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ARTICLE: Same-Same, But Different.

Same-same, but different. He said it over and over all day long.

4:30 am, December 5th, I stepped into line at Dulles Airport. Three long flights and 32 hours later, my feet finally crossed the threshold of my hotel room.

I was in Bali, Indonesia.

Many people think of Bali as a beach destination. But, I was here for the music and dance.

Ever since the Ethnomusicology course I took as an undergrad, I have wanted to visit Bali to explore its arts and culture in person.

What followed were four and a half amazing days:

+ Music, dance, and theatrical performances, often two or more a day

+ Lessons in Balinese gamelan music and traditional dance

+ Conversations with locals about their culture, language, and religion


We are not talking together with our mouths; we are talking with our hearts.

I truly believe that one of the best ways to learn about a culture is through its creative arts. Engaging with others through the arts opens doors for understanding, appreciation, and connection.

With watery eyes, a Balinese musician said to me: "We are not talking together with our mouths; we are talking with our hearts."

Yes; we were.

Rachel Morgan Im

Making music together, we transcended our language barriers, our skin tone variances, and our cultural differences. We saw in each other our shared humanity. We were talking with our hearts.

We saw in each other our shared humanity.

All too soon, I boarded a plane out of Bali. But, my arts adventures in Southeast Asia were far from over.

I spent the next two weeks in Thailand. Then, ten days in Vietnam.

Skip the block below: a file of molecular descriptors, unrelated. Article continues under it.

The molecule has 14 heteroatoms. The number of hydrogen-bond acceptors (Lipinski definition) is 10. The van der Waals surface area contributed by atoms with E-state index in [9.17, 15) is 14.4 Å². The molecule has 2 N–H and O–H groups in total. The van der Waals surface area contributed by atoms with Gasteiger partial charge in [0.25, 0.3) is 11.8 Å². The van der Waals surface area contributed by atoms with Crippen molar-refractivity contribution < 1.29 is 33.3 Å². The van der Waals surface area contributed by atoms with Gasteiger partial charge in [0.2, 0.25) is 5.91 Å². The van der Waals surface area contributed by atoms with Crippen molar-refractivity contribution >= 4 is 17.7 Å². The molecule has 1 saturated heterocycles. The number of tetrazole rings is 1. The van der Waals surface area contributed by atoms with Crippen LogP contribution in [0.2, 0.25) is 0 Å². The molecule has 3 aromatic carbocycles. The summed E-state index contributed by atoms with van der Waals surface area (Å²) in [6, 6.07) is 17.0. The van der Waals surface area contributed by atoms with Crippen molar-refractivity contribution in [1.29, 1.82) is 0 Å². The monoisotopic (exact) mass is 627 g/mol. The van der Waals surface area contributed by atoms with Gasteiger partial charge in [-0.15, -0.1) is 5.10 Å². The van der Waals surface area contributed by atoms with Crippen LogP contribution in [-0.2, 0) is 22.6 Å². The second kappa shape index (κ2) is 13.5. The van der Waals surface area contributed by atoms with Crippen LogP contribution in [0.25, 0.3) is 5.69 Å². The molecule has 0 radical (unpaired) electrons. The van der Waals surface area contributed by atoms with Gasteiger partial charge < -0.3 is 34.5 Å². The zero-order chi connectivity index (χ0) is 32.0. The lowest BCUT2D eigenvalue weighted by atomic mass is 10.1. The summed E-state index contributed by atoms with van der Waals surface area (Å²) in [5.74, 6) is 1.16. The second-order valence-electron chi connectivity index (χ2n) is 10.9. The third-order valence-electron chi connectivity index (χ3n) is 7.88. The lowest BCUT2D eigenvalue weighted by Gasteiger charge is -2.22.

A Vietnamese guide I met for a day tour in Hoi An kept repeating a phrase I'd heard a few other times on this trip:

"Same-same, but different." He said it over and over all day long. He used it to compare two things that were at least somewhat similar... but also different, sometimes vastly so.

Upon returning to the USA in January, that phrase of his kept rattling around in my head.

Same-same, but different.

The more I reflected on my month in Southeast Asia, the more I realized how aptly that phrase applied to my experiences.

Everything there was so... different.


Very obviously, my green eyes and pale skin contrasted sharply with the local populations'. The languages were not my own, and two of the three were tonal. The busy traffic flowed like water down a river rather than in straight, contained lines. J. S. Bach was decidedly not part of the aural and structural lineage of the traditional musics. In Vietnam, I ate soup (pho) for breakfast; in Thailand, I ate crickets for a snack; in Bali, I ate fruit that was smothered in hot sauce.

More subtly, "givens" like table manners, shopping etiquette, gestures of respect, the meaning of eye contact, and etcetera differed from country to country... and all were different from my own cultural expectations.


However, the more I travel the world and engage with local peoples, the more I see through the differences to what is the same.

The people I have met have families. They buy and sell food, goods, and services. They express themselves artistically. They hold beliefs, traditions, and values. They build friendships. They hope. They feel. They grieve. They laugh. They love.

What we have in common is our humanity.

We're different, but same-same.

May we always acknowledge and honor our shared humanity.

We don't look the same. We don't act the same. We don't believe the same. We don't feel the same. And... we certainly don't always agree with each other.

But, no matter our differences - be it color, culture, or creed - each person bears intrinsic value. Each deserves dignity and respect.

May we always acknowledge and honor our shared humanity.

We're different, yes.

But also...


Rachel Morgan Im

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